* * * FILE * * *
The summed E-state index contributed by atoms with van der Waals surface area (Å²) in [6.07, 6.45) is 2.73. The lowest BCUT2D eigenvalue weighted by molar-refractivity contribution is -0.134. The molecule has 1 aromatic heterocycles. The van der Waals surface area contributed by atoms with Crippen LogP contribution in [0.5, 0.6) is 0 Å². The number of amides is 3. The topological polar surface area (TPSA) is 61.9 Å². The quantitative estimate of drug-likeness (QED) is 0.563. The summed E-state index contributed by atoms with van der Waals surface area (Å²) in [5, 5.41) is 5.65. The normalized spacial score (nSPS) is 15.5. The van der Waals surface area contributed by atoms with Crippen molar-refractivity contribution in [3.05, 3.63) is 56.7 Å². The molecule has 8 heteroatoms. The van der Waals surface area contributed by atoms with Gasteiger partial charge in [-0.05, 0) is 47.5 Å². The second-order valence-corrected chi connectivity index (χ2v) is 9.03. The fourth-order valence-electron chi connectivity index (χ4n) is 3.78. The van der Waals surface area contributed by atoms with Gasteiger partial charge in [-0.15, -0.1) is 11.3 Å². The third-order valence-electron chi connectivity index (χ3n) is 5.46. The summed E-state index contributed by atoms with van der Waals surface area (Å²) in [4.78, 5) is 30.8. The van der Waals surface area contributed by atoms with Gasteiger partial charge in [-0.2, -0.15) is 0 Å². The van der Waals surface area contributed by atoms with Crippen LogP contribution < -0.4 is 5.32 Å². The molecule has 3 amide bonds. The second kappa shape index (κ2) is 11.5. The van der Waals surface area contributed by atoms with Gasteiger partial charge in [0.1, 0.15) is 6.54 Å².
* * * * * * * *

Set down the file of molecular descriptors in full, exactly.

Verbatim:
The summed E-state index contributed by atoms with van der Waals surface area (Å²) in [6.07, 6.45) is 2.73. The lowest BCUT2D eigenvalue weighted by molar-refractivity contribution is -0.134. The molecule has 1 aromatic heterocycles. The van der Waals surface area contributed by atoms with Crippen LogP contribution in [0.5, 0.6) is 0 Å². The number of amides is 3. The topological polar surface area (TPSA) is 61.9 Å². The quantitative estimate of drug-likeness (QED) is 0.563. The summed E-state index contributed by atoms with van der Waals surface area (Å²) in [5, 5.41) is 5.65. The normalized spacial score (nSPS) is 15.5. The van der Waals surface area contributed by atoms with Crippen molar-refractivity contribution in [3.05, 3.63) is 56.7 Å². The molecule has 8 heteroatoms. The van der Waals surface area contributed by atoms with Gasteiger partial charge in [-0.05, 0) is 47.5 Å². The second-order valence-corrected chi connectivity index (χ2v) is 9.03. The fourth-order valence-electron chi connectivity index (χ4n) is 3.78. The van der Waals surface area contributed by atoms with Gasteiger partial charge in [-0.15, -0.1) is 11.3 Å². The third-order valence-electron chi connectivity index (χ3n) is 5.46. The summed E-state index contributed by atoms with van der Waals surface area (Å²) in [4.78, 5) is 30.8. The van der Waals surface area contributed by atoms with Gasteiger partial charge in [-0.2, -0.15) is 0 Å². The van der Waals surface area contributed by atoms with Crippen LogP contribution < -0.4 is 5.32 Å². The molecule has 3 amide bonds. The second kappa shape index (κ2) is 11.5. The van der Waals surface area contributed by atoms with Gasteiger partial charge in [0.1, 0.15) is 6.54 Å².